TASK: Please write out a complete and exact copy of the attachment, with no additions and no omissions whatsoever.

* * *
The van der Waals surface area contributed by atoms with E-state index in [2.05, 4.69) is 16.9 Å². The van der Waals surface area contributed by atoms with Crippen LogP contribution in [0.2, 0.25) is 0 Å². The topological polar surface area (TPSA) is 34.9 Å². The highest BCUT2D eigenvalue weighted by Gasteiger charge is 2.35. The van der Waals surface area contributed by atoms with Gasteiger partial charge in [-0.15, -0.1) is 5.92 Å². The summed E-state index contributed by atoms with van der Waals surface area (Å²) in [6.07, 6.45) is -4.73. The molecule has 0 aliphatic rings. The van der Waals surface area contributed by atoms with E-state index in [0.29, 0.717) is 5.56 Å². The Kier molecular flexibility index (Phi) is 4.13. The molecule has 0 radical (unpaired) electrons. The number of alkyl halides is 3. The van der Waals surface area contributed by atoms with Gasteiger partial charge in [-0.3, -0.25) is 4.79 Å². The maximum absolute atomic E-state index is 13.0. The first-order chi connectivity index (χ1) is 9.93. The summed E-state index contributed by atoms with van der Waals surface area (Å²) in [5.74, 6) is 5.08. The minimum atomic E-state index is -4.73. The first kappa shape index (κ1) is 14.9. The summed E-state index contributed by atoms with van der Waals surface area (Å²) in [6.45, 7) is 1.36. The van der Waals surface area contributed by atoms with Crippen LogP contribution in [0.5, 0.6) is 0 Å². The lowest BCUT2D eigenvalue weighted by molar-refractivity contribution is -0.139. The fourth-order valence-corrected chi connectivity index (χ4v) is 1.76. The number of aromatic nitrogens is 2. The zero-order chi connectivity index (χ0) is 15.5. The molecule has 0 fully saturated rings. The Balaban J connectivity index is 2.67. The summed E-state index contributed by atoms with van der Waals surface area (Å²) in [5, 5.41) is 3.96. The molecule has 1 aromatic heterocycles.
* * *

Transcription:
The van der Waals surface area contributed by atoms with E-state index in [2.05, 4.69) is 16.9 Å². The van der Waals surface area contributed by atoms with Crippen LogP contribution in [0.2, 0.25) is 0 Å². The topological polar surface area (TPSA) is 34.9 Å². The highest BCUT2D eigenvalue weighted by Gasteiger charge is 2.35. The van der Waals surface area contributed by atoms with Gasteiger partial charge in [-0.15, -0.1) is 5.92 Å². The summed E-state index contributed by atoms with van der Waals surface area (Å²) in [6.07, 6.45) is -4.73. The molecule has 0 aliphatic rings. The van der Waals surface area contributed by atoms with E-state index in [0.29, 0.717) is 5.56 Å². The Kier molecular flexibility index (Phi) is 4.13. The molecule has 0 radical (unpaired) electrons. The number of alkyl halides is 3. The van der Waals surface area contributed by atoms with Gasteiger partial charge in [-0.3, -0.25) is 4.79 Å². The maximum absolute atomic E-state index is 13.0. The first-order chi connectivity index (χ1) is 9.93. The summed E-state index contributed by atoms with van der Waals surface area (Å²) in [5.74, 6) is 5.08. The minimum atomic E-state index is -4.73. The first kappa shape index (κ1) is 14.9. The summed E-state index contributed by atoms with van der Waals surface area (Å²) in [6.45, 7) is 1.36. The van der Waals surface area contributed by atoms with Crippen LogP contribution in [0.5, 0.6) is 0 Å². The lowest BCUT2D eigenvalue weighted by molar-refractivity contribution is -0.139. The fourth-order valence-corrected chi connectivity index (χ4v) is 1.76. The number of aromatic nitrogens is 2. The zero-order chi connectivity index (χ0) is 15.5. The molecule has 0 fully saturated rings. The Balaban J connectivity index is 2.67. The summed E-state index contributed by atoms with van der Waals surface area (Å²) in [5, 5.41) is 3.96. The molecule has 1 aromatic heterocycles.